In addition to Poissons, Ecrevisses et Crabes and Atlas ichthyologique, the third and final book of Jim Bishop’s donation is Giuseppe Saverio Poli’s Testacea utriusque Siciliae eorumque historia et anatome: tabulis aeneis illustrate.
Testacea utriusque Siciliae provides text about and intricately detailed illustrations of the shellfish of Sicily, and is the first such work to move beyond simple descriptions of shells to describe and illustrate the anatomy of the creatures inside.
Poli’s (1746-1825) appointment to the Royal Military Academy in 1774 took him to London, where he met Captain James Cook, Sir Joseph Banks, and William Hunter, all of whom had an interest in natural science and in collecting fossils and other specimens of the natural world. Over the years he met other European naturalists who stoked his interest in the natural world. During his career as a medical doctor and teacher, his positions gave him time to pursue his other scientific interests.
This gift included the first two volumes of Testacea utriusque Siciliae, which were published in 1791 and 1795 under Poli’s supervision. A civil war interrupted publication of volume three. Poli’s death in 1825 meant the last volume would be published posthumously with only half of the text attributed to Poli.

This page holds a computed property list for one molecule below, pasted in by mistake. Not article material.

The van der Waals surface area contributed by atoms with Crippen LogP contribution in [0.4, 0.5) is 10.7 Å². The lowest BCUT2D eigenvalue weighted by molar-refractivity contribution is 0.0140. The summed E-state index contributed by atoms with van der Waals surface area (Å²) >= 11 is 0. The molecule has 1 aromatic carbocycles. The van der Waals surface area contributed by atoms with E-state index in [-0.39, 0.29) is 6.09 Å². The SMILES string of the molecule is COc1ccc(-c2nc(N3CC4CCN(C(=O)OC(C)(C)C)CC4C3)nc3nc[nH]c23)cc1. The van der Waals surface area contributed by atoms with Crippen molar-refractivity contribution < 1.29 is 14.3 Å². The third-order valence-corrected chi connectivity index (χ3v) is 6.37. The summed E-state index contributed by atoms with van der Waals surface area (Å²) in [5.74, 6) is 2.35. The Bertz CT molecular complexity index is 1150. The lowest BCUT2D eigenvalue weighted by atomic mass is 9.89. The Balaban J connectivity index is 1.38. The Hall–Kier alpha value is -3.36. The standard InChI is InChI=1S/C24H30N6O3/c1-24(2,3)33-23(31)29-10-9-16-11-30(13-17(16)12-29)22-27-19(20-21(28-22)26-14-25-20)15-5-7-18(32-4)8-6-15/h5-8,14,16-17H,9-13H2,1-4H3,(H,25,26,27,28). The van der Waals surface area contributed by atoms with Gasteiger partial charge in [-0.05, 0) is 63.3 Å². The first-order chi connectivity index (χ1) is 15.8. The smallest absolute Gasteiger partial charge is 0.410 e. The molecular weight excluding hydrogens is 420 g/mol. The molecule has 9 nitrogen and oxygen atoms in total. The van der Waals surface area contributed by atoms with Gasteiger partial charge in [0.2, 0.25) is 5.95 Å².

As exquisite as they are, the volumes stand out for more than their illustrations and lavish printing techniques. Poli was the first to establish molluscan comparative anatomy as a discipline. He was also the first to measure the contractile forces of molluscan abductor muscles (for which he invented a device), to trace blood flow in mollusks, and to breed them in captivity so as to study their reproduction and development. Poli also created a two-part classification system, one part using the established system based on shell description and the other a wholly new system of his creation based on anatomical description. Though Poli’s system never caught on, some of his descriptions remain in use today.